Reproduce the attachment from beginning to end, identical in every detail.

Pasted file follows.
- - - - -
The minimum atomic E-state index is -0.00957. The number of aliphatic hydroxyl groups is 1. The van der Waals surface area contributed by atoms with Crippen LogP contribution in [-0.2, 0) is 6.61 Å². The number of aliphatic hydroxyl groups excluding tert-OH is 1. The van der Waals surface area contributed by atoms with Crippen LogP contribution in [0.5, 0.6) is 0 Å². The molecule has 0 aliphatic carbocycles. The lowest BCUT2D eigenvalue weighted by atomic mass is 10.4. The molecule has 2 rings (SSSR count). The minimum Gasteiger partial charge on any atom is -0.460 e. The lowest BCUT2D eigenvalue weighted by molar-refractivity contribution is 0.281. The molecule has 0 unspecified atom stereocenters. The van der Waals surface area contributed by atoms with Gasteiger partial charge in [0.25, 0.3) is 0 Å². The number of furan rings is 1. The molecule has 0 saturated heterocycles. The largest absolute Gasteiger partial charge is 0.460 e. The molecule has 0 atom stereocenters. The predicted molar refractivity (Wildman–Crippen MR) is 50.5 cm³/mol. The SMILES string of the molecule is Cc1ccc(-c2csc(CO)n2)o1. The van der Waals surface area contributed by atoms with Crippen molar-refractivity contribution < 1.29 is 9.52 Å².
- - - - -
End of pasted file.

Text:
The minimum atomic E-state index is -0.00957. The number of aliphatic hydroxyl groups is 1. The van der Waals surface area contributed by atoms with Crippen LogP contribution in [-0.2, 0) is 6.61 Å². The number of aliphatic hydroxyl groups excluding tert-OH is 1. The van der Waals surface area contributed by atoms with Crippen LogP contribution in [0.5, 0.6) is 0 Å². The molecule has 0 aliphatic carbocycles. The lowest BCUT2D eigenvalue weighted by atomic mass is 10.4. The molecule has 2 rings (SSSR count). The minimum Gasteiger partial charge on any atom is -0.460 e. The lowest BCUT2D eigenvalue weighted by molar-refractivity contribution is 0.281. The molecule has 0 unspecified atom stereocenters. The van der Waals surface area contributed by atoms with Gasteiger partial charge in [0.25, 0.3) is 0 Å². The number of furan rings is 1. The molecule has 0 saturated heterocycles. The largest absolute Gasteiger partial charge is 0.460 e. The molecule has 0 atom stereocenters. The predicted molar refractivity (Wildman–Crippen MR) is 50.5 cm³/mol. The SMILES string of the molecule is Cc1ccc(-c2csc(CO)n2)o1. The van der Waals surface area contributed by atoms with Crippen molar-refractivity contribution < 1.29 is 9.52 Å².